3 Reasons Why You Want To Share Your Venues That You Didn’t Even Know
We’ve just recently announced that we have the capacity to share venues and make them public through our API. If you’re not a developer, though, you may have missed out on what it meant: we have created a system where you can grant limited access to the beacons that you own or administer to someone else. There are three different ways you can do this: shared, shared with restrictions, and public. Not to get into too many details, here’s how it works:
Your beacons are now shared with someone else. They can add shared devices to their own infrastructures and assign custom actions to them but they cannot change any of the device settings such as Tx power or transmission interval. The changes that the person who you have shared the beacons with makes on the software side are not visible by anyone else but that person. You may revoke the access on an account basis at any time.
- Shared with restrictions
Your beacons are now shared with someone else. They are not allowed to change or edit anything at all. You may revoke the access on an account basis at any time.
Sharing a beacon with the account email@example.com will make it public. Anyone who has a Kontakt.io account can access the beacon to develop with it. They cannot change or edit anything at all. You can only revoke access for the public account; you cannot select individuals who have or do not have access to the beacon.
Unless you’re a developer, this probably didn’t excite you much—but it should! Shareable and public venues and devices transform what you can do with your beacons, and can make beacons a hugely more profitable investment. With shareable and public venues a development in the space, no one has made a large-scale rollout yet, but here are three use cases that clients of ours are already piloting:
1. Beacons as a billboard
Some of our clients are already working on networks of outdoor advertising placements that spans the globe. They’re testing using beacons especially in areas where the outdoor is likely to have foot traffic passing by to supplement the ad that is being displayed. That’s not especially new. What is new that they are going to be providing their beacon infrastructure directly to their clients: for the duration of the advertising run, the client will have access to the beacons as well to do what they choose to. When the outdoor ads change, the API key will be revoked and the advertiser will no longer have access to the beacon network, making the whole management process for monetizing beacon infrastructure as simple as can be with the Kontakt.io Proximity API.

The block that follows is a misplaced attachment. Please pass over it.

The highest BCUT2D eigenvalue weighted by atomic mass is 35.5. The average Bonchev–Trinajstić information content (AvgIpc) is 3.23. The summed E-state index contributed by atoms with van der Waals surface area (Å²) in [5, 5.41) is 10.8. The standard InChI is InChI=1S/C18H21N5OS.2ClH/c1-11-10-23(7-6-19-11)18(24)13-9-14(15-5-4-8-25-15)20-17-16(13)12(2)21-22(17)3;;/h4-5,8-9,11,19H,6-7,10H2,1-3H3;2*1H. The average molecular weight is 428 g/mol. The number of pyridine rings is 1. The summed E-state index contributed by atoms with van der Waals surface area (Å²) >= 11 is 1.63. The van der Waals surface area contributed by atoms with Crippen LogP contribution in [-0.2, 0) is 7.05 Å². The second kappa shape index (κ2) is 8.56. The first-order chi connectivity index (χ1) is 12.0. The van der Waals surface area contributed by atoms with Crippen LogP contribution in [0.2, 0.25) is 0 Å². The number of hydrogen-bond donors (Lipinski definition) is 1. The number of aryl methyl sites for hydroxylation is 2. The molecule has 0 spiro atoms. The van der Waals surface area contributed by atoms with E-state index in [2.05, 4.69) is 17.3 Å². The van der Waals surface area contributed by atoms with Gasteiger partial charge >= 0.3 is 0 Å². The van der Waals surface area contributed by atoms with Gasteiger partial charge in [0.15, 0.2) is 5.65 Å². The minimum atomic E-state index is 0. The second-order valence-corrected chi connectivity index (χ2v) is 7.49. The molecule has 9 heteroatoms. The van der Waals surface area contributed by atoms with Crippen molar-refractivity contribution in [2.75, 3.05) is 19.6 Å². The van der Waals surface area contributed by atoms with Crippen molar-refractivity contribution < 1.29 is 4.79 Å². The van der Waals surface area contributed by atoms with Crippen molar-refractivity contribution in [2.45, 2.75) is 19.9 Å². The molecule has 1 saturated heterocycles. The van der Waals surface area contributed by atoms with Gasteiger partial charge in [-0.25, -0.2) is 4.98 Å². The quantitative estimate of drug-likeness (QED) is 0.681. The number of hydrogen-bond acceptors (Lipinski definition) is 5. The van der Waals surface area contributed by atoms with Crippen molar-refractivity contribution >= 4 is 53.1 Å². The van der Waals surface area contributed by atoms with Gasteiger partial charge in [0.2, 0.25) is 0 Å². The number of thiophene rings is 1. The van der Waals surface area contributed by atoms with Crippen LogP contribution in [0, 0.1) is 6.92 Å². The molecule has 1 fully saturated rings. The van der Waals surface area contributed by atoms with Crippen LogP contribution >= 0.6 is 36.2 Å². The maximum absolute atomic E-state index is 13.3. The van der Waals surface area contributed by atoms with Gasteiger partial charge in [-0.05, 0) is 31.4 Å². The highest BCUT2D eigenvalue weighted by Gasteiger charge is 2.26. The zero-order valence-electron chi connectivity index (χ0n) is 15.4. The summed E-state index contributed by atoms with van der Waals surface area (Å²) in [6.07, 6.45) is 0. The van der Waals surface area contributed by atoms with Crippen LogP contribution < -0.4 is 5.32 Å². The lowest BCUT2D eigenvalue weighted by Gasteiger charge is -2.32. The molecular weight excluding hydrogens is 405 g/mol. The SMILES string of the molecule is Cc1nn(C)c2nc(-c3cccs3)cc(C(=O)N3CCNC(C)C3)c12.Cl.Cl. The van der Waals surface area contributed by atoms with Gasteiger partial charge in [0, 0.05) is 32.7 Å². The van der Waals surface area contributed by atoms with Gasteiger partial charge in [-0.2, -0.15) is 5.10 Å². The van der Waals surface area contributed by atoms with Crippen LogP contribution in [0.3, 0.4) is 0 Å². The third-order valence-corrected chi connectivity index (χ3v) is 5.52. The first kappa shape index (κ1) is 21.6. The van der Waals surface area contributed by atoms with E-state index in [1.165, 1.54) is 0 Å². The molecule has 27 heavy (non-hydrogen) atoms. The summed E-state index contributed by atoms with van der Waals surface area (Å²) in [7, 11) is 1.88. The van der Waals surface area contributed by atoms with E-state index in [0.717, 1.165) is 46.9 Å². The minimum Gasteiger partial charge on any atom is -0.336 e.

2. Beacons as a public utility
In our own hometown of Krakow we are currently piloting a project with Hub:raum, HG Intelligence, and T-Mobile to beaconize the whole city through a project called “Beacon Valley”. The beacons will be used by the city itself and they will also be shared publicly with anyone who registers to develop a beaconized app in Krakow. Making microlocation available for any developer or business in the city to use will foster innovation and growth—a fantastic use of city funds to develop a new startup sector. Beyond that, we will also soon be launching a program where any business that wishes to buy beacons and use them for public good can get them a discount from Kontakt.io just for helping create a network that can be of use to anyone in the world who has a need.
3. Beacon services as subscriptions
Ebizu is beaconizing the entirety of Malaysian malls for a variety of purposes, including indoor navigation with the Ebizu app. As a subscription service for the stores in the mall, they can make use of the beacons in the store for value-add features analytics, push messaging, and even advertise to people as they pass from the parking lot to a specific entrance of the mall. Of course, when a business leaves the mall, they don’t want to continue to offer the national headquarters access to the data or the ability to continue to advertise in their mall, so they can gracefully turn off that store’s shared access in our API.
As you can see, the ability to share—either with a limited audience or publicly with anyone—opens up a realm of possibilities for businesses and developers alike. Want to know more? If you’re a developer, you may want to read our extensive documentation here. Otherwise, get in touch with us by mailing firstname.lastname@example.org.